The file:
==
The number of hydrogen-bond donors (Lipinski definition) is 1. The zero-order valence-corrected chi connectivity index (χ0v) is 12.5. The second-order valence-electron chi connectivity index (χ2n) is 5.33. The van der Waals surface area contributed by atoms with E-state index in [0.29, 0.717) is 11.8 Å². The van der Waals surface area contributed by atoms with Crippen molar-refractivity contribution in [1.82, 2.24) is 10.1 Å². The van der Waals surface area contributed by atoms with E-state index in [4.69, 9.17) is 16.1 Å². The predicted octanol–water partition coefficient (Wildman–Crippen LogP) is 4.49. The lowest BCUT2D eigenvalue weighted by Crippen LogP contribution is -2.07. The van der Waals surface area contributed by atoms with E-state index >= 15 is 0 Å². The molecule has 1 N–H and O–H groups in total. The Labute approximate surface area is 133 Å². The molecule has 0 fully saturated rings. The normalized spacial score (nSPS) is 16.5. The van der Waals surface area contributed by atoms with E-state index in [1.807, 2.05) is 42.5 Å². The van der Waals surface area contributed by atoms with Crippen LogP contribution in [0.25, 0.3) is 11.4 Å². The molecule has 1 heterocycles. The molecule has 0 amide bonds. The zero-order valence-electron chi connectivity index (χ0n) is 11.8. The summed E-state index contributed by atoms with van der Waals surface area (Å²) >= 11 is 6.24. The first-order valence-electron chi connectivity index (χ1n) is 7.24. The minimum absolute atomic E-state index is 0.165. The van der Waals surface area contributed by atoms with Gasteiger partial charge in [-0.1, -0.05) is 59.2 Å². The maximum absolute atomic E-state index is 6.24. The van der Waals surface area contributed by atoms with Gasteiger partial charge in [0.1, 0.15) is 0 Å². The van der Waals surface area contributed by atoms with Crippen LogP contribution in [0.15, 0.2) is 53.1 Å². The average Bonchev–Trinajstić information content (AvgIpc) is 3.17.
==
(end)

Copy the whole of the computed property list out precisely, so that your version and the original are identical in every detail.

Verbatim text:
The number of hydrogen-bond donors (Lipinski definition) is 1. The zero-order valence-corrected chi connectivity index (χ0v) is 12.5. The second-order valence-electron chi connectivity index (χ2n) is 5.33. The van der Waals surface area contributed by atoms with E-state index in [0.29, 0.717) is 11.8 Å². The van der Waals surface area contributed by atoms with Crippen molar-refractivity contribution in [1.82, 2.24) is 10.1 Å². The van der Waals surface area contributed by atoms with E-state index in [4.69, 9.17) is 16.1 Å². The predicted octanol–water partition coefficient (Wildman–Crippen LogP) is 4.49. The lowest BCUT2D eigenvalue weighted by Crippen LogP contribution is -2.07. The van der Waals surface area contributed by atoms with E-state index >= 15 is 0 Å². The molecule has 1 N–H and O–H groups in total. The Labute approximate surface area is 133 Å². The molecule has 0 fully saturated rings. The normalized spacial score (nSPS) is 16.5. The van der Waals surface area contributed by atoms with E-state index in [1.807, 2.05) is 42.5 Å². The van der Waals surface area contributed by atoms with Crippen LogP contribution in [0.25, 0.3) is 11.4 Å². The molecule has 1 heterocycles. The molecule has 0 amide bonds. The zero-order valence-electron chi connectivity index (χ0n) is 11.8. The summed E-state index contributed by atoms with van der Waals surface area (Å²) >= 11 is 6.24. The first-order valence-electron chi connectivity index (χ1n) is 7.24. The minimum absolute atomic E-state index is 0.165. The van der Waals surface area contributed by atoms with Gasteiger partial charge in [-0.1, -0.05) is 59.2 Å². The maximum absolute atomic E-state index is 6.24. The van der Waals surface area contributed by atoms with Gasteiger partial charge in [0.1, 0.15) is 0 Å². The van der Waals surface area contributed by atoms with Crippen LogP contribution in [0.15, 0.2) is 53.1 Å². The average Bonchev–Trinajstić information content (AvgIpc) is 3.17.